New York City, NY, USA

Walk-Up Apartments Fare Better (Sometimes) Than Elevator Buildings

Many New Yorkers avoid walk-up apartments at all costs, but some would gladly live in a home with a climb.

As any New Yorker who's had to haul furniture up five flights of stairs will tell you, walk-up apartments can be a nightmare. Still, there are many New Yorkers who love their walk-up apartments and consider that five-story climb to be a rite of passage. According to a recent article in the New York Times, some of us even prefer walk-up apartments over elevator buildings, whether it's for want of exercise or simply preferring the beauty of a prewar staircase.

Brett Leonhardt, who rents a one-bedroom walk-up apartment at 48 Bedford Street in the West Village, told the Times he wanted a walk-up because he likes the aesthetics of a building stairwell. "When your apartment may just be 500 feet, these areas can act as an extension of your home," Leonhardt says. Then there's Michael Kuszynski and Rui Lin, who recently bought an East Village one-bedroom walk-up for $650,000 because they simply wanted the charm of an old walk-up building. "I much prefer old buildings," Kuszynski said. "I really don't like sterile high-rises."

"Walk-ups can offer a wonderful combination of old prewar New York mixed with new design, and that can be hard to find in a cookie-cutter doorman building," Jordan Sachs, president of Bold New York real estate firm, told the Times.

Though you might not guess it from the recent glut of full-service luxury buildings, developers, too, have incentive to build walk-up buildings. Boris Drukker of Borough Builders decided to erect three walk-up buildings in Prospect Heights, instead of one seven-story elevator building, in order to lower the monthly carrying charges — because low carrying charges make homes easier to sell.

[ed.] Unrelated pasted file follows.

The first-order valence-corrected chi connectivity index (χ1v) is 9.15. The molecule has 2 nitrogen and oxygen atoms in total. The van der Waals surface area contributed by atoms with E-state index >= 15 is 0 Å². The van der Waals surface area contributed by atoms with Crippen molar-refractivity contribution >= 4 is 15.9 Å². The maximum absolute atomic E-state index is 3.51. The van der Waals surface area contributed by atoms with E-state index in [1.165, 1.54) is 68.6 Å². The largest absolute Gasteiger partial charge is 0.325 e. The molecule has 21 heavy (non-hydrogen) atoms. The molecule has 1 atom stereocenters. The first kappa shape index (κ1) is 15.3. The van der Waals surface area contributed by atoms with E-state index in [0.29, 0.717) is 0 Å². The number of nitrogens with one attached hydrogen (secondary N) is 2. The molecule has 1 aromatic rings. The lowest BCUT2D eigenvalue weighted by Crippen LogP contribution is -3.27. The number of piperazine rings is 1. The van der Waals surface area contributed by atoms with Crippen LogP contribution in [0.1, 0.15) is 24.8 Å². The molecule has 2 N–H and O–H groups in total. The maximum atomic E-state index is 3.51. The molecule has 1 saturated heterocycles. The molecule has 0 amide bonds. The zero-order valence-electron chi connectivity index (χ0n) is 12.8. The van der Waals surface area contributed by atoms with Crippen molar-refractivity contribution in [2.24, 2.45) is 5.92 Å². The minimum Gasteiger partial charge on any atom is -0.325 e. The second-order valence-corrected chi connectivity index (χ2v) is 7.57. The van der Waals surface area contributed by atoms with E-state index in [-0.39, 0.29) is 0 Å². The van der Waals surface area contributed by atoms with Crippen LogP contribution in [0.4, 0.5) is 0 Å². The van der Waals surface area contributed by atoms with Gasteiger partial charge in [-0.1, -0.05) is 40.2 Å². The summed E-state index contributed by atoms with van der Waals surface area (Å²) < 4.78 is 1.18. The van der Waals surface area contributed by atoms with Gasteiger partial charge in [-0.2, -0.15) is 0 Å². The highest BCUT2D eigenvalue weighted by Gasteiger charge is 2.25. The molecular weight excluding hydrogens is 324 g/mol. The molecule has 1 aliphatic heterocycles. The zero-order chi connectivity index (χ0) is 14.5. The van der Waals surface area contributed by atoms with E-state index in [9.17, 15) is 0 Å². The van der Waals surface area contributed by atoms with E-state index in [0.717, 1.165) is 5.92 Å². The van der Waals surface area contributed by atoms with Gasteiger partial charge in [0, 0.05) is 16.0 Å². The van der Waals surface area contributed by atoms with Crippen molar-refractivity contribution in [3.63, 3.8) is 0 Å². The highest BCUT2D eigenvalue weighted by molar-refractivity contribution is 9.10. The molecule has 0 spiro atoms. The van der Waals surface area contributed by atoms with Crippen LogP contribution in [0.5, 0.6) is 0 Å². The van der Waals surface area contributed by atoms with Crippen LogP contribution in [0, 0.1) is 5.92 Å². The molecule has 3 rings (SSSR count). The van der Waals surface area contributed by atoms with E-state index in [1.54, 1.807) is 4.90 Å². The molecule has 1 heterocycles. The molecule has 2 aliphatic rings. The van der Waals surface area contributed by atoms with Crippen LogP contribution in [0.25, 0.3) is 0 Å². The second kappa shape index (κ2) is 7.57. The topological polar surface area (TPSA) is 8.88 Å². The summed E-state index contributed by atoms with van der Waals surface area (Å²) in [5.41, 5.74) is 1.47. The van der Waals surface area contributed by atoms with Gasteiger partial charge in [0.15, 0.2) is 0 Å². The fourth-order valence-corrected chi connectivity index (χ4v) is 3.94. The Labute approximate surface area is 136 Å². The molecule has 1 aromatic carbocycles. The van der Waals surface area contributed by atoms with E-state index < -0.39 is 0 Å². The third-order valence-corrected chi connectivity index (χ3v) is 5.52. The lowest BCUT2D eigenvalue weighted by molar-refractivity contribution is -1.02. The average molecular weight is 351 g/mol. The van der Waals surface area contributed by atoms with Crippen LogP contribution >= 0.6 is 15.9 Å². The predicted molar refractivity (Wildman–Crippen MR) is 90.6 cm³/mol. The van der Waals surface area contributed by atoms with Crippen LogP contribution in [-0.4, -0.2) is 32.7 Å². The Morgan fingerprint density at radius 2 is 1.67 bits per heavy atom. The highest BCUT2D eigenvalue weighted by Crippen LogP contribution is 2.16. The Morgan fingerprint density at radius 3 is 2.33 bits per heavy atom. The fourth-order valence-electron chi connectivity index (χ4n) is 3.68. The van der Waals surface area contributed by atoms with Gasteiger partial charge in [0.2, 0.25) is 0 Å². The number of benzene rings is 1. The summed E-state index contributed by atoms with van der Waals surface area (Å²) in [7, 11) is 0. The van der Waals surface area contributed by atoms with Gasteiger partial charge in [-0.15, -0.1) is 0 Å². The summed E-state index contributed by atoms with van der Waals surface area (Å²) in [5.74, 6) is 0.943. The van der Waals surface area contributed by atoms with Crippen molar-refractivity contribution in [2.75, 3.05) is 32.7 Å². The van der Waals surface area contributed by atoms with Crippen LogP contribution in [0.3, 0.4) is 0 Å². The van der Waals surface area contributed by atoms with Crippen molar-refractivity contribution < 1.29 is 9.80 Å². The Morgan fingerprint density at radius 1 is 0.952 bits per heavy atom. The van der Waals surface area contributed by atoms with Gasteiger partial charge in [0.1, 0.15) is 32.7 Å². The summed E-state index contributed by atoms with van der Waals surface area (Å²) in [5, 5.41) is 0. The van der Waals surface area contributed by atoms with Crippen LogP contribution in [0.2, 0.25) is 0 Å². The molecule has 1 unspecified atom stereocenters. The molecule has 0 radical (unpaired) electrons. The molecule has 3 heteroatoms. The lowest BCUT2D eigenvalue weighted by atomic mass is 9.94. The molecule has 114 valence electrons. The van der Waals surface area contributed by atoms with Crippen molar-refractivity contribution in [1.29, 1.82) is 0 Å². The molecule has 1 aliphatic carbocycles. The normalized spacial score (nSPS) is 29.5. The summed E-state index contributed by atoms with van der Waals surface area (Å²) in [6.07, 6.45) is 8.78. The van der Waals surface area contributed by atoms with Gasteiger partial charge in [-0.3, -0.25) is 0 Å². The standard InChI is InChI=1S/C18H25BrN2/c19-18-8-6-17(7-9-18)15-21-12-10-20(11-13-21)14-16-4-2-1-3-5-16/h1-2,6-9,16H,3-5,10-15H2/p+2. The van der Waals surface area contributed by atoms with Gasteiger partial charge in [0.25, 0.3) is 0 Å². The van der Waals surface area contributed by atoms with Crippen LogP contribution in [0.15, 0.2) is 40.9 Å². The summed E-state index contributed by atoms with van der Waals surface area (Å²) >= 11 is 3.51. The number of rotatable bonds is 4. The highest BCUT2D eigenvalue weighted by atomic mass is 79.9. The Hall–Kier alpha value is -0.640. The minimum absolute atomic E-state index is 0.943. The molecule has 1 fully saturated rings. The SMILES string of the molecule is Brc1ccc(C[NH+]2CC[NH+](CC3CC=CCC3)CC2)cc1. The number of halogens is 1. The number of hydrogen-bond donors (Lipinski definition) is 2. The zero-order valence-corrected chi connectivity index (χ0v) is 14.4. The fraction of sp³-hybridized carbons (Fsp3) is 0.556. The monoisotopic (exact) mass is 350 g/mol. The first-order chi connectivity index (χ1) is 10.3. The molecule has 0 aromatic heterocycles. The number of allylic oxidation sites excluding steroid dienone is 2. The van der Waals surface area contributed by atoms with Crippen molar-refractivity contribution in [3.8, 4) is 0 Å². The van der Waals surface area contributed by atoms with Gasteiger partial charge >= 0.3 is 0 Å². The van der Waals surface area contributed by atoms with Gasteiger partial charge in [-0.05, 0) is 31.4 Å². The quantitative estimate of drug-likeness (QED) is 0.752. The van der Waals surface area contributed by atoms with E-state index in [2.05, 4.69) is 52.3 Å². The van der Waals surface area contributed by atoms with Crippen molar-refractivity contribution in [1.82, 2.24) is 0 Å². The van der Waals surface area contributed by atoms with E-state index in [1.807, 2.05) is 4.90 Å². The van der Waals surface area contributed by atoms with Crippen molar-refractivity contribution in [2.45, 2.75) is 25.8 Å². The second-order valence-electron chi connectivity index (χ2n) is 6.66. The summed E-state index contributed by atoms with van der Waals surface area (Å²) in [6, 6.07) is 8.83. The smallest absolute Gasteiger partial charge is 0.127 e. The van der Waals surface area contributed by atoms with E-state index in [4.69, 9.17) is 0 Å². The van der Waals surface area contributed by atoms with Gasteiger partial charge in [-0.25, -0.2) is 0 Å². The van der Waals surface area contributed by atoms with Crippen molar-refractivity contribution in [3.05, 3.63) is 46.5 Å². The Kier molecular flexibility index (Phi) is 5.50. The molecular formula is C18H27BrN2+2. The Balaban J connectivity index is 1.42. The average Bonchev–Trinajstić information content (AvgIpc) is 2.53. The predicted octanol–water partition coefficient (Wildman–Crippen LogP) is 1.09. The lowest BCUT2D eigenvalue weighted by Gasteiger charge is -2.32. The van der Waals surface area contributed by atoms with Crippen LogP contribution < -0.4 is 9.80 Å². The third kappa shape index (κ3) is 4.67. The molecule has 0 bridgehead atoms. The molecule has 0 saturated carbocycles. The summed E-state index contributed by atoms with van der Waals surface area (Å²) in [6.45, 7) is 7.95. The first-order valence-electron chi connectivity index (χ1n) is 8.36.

Don't believe the anecdotes? Then listen to the data: According to Citi Habitats, the average monthly rent for luxury walk-up one-bedrooms increased by 5.7 percent over the past year, compared with one-bedrooms in elevator buildings, which rose a mere .5 percent. In the bigger picture, sales of walk-up apartments rose 64 percent over the past year, compared with a 22 percent rise in full-service elevator buildings. Moreover, the price of walk-ups has increased by 22 percent in the past year, versus a 2 percent hike for full-service pads.

The data certainly confirms that the love for walk-ups is strong in New York — though we imagine even the most diehard walk-up fans will grumble after a large grocery haul.

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